Leslie R. Ellis, MD, MSHPEd, FACP, Wake Forest Baptist Health Comprehensive Cancer Center
The United States Department of Health and Human Services, in partnership with the American Society of Hematology and SickleinAfrica, and with the participation of the World Health Organization, hosted a webinar on June 29, 2020 on strengthening SCD efforts during the COVID-19 pandemic and beyond.
In February 2020, global stakeholders came together at the World Bank Headquarters in Washington, DC to initiate the Global Coalition on SCD which aims to develop, organize, and implement a global multi-sectoral approach to combatting SCD. On June 29, the 90-minute webinar highlighted current knowledge on the impact of COVID-19 on health care systems and access to care for individuals living with SCD. The webinar also included a discussion on the next steps of the Coalition.
The following presentations have been developed by the individual speaker. Information shared does not necessarily reflect the views or positions of ASH.
Martha Liggett, Esq, Executive Director, American Society of Hematology
Dr. Julie Makani, Associate Professor and Head of the Department of Hematology and Blood Transfusion at Muhimbili University of Health and Allied Sciences
Dr. Alexis Thompson, Section Chief of Hematology in the Department of Pediatrics Northwestern University School of Medicine
Admiral Brett Giroir, MD, Assistant Secretary for Health, United States Department of Health and Human Services
Pr. Jean-Marie Dangou, Coordinator, Noncommunicable Diseases Management World Health Organization Regional Office for Africa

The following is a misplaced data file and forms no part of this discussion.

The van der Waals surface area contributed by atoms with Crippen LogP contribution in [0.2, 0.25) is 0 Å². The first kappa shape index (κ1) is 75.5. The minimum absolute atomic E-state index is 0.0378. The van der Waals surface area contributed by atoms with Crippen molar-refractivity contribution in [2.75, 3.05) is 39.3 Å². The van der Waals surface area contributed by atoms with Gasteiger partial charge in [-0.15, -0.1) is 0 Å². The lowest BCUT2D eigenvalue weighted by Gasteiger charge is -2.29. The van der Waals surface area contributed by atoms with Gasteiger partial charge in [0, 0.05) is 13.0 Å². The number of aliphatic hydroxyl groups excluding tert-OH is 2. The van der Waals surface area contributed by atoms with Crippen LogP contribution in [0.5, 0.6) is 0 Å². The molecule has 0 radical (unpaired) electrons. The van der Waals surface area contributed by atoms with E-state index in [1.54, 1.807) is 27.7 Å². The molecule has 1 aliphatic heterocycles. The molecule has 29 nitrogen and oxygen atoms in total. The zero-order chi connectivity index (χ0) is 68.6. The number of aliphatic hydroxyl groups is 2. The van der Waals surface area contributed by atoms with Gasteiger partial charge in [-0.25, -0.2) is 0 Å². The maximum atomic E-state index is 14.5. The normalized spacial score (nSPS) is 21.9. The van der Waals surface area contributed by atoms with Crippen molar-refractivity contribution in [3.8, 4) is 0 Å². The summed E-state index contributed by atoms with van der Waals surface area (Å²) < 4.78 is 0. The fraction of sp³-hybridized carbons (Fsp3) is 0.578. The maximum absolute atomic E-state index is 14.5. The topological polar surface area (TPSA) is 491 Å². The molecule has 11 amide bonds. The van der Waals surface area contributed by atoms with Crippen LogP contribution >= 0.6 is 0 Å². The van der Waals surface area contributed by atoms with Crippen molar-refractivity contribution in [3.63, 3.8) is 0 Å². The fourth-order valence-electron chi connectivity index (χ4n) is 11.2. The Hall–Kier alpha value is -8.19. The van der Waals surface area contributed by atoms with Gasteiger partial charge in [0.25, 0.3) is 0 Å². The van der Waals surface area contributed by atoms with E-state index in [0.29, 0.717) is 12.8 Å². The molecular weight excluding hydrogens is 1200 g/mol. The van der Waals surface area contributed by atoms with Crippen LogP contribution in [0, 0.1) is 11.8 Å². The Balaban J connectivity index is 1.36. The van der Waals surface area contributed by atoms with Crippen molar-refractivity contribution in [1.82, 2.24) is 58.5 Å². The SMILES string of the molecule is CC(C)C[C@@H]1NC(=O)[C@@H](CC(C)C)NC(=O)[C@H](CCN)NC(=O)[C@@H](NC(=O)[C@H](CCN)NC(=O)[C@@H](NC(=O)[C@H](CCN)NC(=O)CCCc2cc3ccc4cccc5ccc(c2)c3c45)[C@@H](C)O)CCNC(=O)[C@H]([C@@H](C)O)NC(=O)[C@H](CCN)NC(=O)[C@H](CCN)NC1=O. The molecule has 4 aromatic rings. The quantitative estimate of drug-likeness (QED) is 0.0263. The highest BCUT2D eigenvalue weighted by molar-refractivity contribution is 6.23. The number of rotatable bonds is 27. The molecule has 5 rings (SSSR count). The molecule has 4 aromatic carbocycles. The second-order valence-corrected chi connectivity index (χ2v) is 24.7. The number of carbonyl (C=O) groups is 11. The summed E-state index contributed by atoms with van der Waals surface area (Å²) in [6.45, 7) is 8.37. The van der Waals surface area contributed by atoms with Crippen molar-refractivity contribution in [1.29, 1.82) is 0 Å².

Bukky Bolarinwa, President Sickle Cell Aid Foundation
Dr. Kwaku Ohene-Frempong, President, Sickle Cell Foundation of Ghana, Programme coordinator, National Newborn Screening Programme for Sickle Cell Disease
Dr. Isaac Odame, Medical Director of the Global Sickle Cell Disease Network at the Centre for Global Child Health at The Hospital for Sick Children, Toronto
Dr. Charles Kiyaga, Director of Programs, Partnerships & Global Health, Uganda National Health Laboratory Services, Ministry of Health
Juliana Richardson, Senior Policy Advisor US Department of Health and Human Services
Facilitator: Andrew Zapfel, MPH International Programs Manager, American Society of Hematology
New evidence is emerging daily that COVID-19 isn’t just a respiratory disease; it is a blood disease. Data are emerging that COVID-19 infection can result in coagulopathy in severely ill patients, and there are reports of an increased risk of clinical and subclinical thrombosis in the setting of severe COVID-19 disease with multiple reports citing an increased incidence of thrombosis, especially venous thromboembolism.